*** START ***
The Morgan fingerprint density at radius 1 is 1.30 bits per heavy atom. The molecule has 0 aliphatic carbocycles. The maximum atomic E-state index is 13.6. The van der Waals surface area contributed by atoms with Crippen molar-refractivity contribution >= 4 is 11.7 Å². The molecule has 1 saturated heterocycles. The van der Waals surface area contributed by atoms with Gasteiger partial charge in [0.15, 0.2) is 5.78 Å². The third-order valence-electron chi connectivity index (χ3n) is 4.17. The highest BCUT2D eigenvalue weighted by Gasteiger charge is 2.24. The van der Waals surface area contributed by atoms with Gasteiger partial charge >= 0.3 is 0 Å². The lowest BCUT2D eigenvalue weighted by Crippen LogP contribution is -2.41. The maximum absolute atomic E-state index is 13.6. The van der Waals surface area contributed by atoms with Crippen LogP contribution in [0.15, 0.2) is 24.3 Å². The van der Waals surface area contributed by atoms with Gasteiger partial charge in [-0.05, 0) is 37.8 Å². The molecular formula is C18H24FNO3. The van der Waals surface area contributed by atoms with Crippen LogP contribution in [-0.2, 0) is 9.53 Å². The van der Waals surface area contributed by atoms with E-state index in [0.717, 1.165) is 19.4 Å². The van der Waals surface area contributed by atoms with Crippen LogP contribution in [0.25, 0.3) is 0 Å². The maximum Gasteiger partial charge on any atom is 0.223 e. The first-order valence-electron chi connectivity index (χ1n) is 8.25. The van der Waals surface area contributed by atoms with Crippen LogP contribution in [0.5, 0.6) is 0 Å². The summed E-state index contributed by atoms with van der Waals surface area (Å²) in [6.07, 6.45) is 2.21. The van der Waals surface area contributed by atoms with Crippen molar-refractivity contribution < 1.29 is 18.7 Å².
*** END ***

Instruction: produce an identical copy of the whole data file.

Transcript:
The Morgan fingerprint density at radius 1 is 1.30 bits per heavy atom. The molecule has 0 aliphatic carbocycles. The maximum atomic E-state index is 13.6. The van der Waals surface area contributed by atoms with Crippen molar-refractivity contribution >= 4 is 11.7 Å². The molecule has 1 saturated heterocycles. The van der Waals surface area contributed by atoms with Gasteiger partial charge in [0.15, 0.2) is 5.78 Å². The third-order valence-electron chi connectivity index (χ3n) is 4.17. The highest BCUT2D eigenvalue weighted by Gasteiger charge is 2.24. The van der Waals surface area contributed by atoms with Gasteiger partial charge >= 0.3 is 0 Å². The lowest BCUT2D eigenvalue weighted by Crippen LogP contribution is -2.41. The maximum absolute atomic E-state index is 13.6. The van der Waals surface area contributed by atoms with Crippen LogP contribution in [0.15, 0.2) is 24.3 Å². The van der Waals surface area contributed by atoms with Gasteiger partial charge in [-0.05, 0) is 37.8 Å². The molecular formula is C18H24FNO3. The van der Waals surface area contributed by atoms with Crippen LogP contribution in [-0.2, 0) is 9.53 Å². The van der Waals surface area contributed by atoms with E-state index in [0.717, 1.165) is 19.4 Å². The van der Waals surface area contributed by atoms with Crippen LogP contribution in [0.25, 0.3) is 0 Å². The maximum Gasteiger partial charge on any atom is 0.223 e. The first-order valence-electron chi connectivity index (χ1n) is 8.25. The van der Waals surface area contributed by atoms with Crippen LogP contribution in [0.5, 0.6) is 0 Å². The summed E-state index contributed by atoms with van der Waals surface area (Å²) in [6.07, 6.45) is 2.21. The van der Waals surface area contributed by atoms with Crippen molar-refractivity contribution < 1.29 is 18.7 Å².